*G* ^{0}(*x−x* _{i} *, y−y* _{i} *, z*)=*G* _{i} ^{0}(*x−x* _{i} *, y−y* _{i} *, z*)−*G* _{i} ^{0}(*x−x* _{i} *, y−y* _{i}, 2*z* _{k} *−z*) (7)

The reflected function G_{i} ^{0}(x−x_{i}, y−y_{i}, 2z_{k}−z) has no singular point inside the virtual closed surface σ containing the plane where the Helmholtz-Kirchhoff integration is carried out. Therefore, equation (3) still holds. The term corresponding to the first term of integration on the left-hand side of equation (3) is zero. Thus, the amplitude A(x_{i}, y_{i}) of the electric field at the image position (x_{i}, y_{i}) can be obtained from the following simple equation:

*A*(*x* _{i} *, y* _{i})=∫∫*E* _{out}(*x, y, z* _{k})×∂*G* ^{0}(*x−x* _{i} *, y−y* _{i} *, z*)/∂*z|* _{z=zk} *dxdy* (8)

In the foregoing, we have discussed the three steps used in the imaging simulation method according to this embodiment.

Incidentally, the procedure of the above-described equations (5) to (8) is carried out for each coherent element of the light source **1**. If it is a non-laser light source such as a halogen lamp, the light source **1** is expressed by the coherent elements and a delta function at each position (ξ_{s}, η_{s}) in the light source plane. Accordingly, the intensity I(x_{i}, y_{i}) of the image observed can be obtained by

*I*(*x* _{i} *, y* _{i})=∫∫|*A*(*x* _{i} *, y* _{i}; ξ_{s}, η_{s})|^{2} *dξ* _{s} *dη* _{s }

The flow of the above-described imaging simulation method according to the first embodiment of the present invention is shown in FIG. **4**. The contents of each step are as shown in the flowchart. The flow of the imaging simulation method will be clear from the foregoing description and the contents shown in the flowchart. Therefore, a description of the flow is omitted.

Next, an imaging simulation method according to a second embodiment of the present invention will be described. FIG. 5 shows a computational model of the imaging simulation method according to this embodiment. As shown in the figure, the computational model is an LSM (Laser Scanning Microscope) comprising a laser **11** and a beam expander **15** including a first convex lens **12**, a second convex lens **13**, and a first pinhole **14**. The LSM further comprises a beam splitter **16**, an objective **17**, an observation object O, a condenser lens **18**, a second pinhole **19**, and a PMT (Photo Multiplier Tube) **20**. It should be noted that the actual LSM further has a scanning optical system formed from a galvanometer mirror as a constituent element. However, the scanning optical system is omitted on purpose to perform imaging simulation.

A monochromatic coherent illuminating light beam emitted from the laser **11** is collected through the first convex lens **12** in the beam expander **15** and passes through the first pinhole **14** to remove noise therefrom. Then, the illuminating light beam is formed into a parallel beam through the second convex lens **13**. The parallel light beam passes through the beam splitter **16** and is then collected through the objective **17** to form a diffraction spot on the observation object O. Light reflected from the observation object O passes through the objective **17** and is then reflected by the beam splitter **16** and collected through the condenser lens **18**. The second pinhole **19** is placed at the position where the light is collected through the condenser lens **18**. Only light passing through the second pinhole **19** is detected by the PMT **20**.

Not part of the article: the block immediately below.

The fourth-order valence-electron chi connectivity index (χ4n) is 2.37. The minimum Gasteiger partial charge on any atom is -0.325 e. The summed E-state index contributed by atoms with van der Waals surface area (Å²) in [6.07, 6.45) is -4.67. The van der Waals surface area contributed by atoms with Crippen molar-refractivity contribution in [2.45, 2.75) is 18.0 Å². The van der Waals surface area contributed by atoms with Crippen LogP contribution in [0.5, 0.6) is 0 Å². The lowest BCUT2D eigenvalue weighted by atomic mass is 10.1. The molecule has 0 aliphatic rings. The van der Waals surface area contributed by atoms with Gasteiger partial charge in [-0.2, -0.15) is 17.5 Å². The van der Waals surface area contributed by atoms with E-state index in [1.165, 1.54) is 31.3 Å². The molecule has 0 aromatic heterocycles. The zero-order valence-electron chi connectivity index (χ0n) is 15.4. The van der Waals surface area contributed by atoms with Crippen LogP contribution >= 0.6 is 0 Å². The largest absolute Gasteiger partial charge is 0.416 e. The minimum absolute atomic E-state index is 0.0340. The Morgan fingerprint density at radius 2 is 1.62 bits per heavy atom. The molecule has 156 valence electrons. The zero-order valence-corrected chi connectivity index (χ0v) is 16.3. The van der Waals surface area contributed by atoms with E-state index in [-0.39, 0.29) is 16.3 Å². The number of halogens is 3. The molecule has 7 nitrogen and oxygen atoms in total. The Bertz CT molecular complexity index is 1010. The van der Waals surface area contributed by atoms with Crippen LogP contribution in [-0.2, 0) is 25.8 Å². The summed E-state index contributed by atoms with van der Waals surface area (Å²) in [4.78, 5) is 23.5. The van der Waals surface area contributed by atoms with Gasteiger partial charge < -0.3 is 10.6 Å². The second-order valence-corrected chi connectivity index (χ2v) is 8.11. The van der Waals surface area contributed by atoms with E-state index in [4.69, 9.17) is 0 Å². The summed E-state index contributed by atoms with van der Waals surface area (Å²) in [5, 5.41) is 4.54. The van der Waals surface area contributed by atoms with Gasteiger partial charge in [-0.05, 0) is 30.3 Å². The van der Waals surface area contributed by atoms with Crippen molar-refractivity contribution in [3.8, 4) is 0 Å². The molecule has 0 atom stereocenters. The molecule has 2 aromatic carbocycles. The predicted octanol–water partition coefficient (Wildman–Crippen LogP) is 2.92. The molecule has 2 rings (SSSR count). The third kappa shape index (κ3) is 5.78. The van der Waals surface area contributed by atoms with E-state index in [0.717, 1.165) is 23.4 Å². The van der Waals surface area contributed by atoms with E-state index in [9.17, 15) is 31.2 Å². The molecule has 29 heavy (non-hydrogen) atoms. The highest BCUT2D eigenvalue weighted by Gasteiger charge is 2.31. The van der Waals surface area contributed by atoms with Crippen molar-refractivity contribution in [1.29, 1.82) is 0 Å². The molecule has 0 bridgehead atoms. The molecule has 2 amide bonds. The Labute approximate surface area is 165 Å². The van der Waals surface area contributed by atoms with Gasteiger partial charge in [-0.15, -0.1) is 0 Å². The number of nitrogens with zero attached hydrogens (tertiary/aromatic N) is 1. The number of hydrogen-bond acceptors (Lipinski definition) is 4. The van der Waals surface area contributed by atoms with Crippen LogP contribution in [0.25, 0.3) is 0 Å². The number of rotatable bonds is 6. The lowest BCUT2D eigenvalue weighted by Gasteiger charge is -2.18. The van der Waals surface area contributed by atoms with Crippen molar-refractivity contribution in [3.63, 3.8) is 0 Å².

Imaging simulation in this embodiment is performed as follows. Assuming that the diameter of the first pinhole **14** is substantially equal to infinitesimal, the observation object O is moved with respect to the optical axis of the objective **17**, and while doing so, the axial light intensity at the position of the second pinhole **19** is calculated.

The first step is the calculation of the electric field distribution of illuminating light. The electric field entering a three-dimensional space surrounding the observation object O in this embodiment can be determined by calculating the Huygens-Fresnel diffraction integral of the multiplication of the beam profile of the illuminating light at the back focal position of the objective **17** by the pupil function of the objective **17**.

The second step is the calculation of the electric field distribution of scattered light generated by the interaction between the illuminating light and the observation object O. The calculation of the electric field in the three-dimensional space surrounding the observation object O is carried out as follows. As shown in FIG. **6**(*a*), the illuminating light is applied as an incident electric field. Then, as shown in FIG. **6**(*b*), the electric field scattered by the observation object O is calculated by using the FDTD method.

The third step is the calculation regarding the image formed in the image plane. In the case of incident-light illumination as in this embodiment, illuminating light will not directly re-enter the objective **17**. Therefore, the Helmholtz-Kirchhoff integration is carried out by using the scattered electric field and the characteristic Green's function. Here, the characteristic Green's function can be defined as an electric field produced around the observation object O when a virtual point light source is placed at the position of the second pinhole **19**. It should be noted, however, that if the diameter of the first pinhole **14** is as small as the diameter of the second pinhole **19**, the calculation of the characteristic Green's function can be omitted by using the incident electric field as it is.

In the foregoing, we have discussed the three steps used in the imaging simulation method according to this embodiment.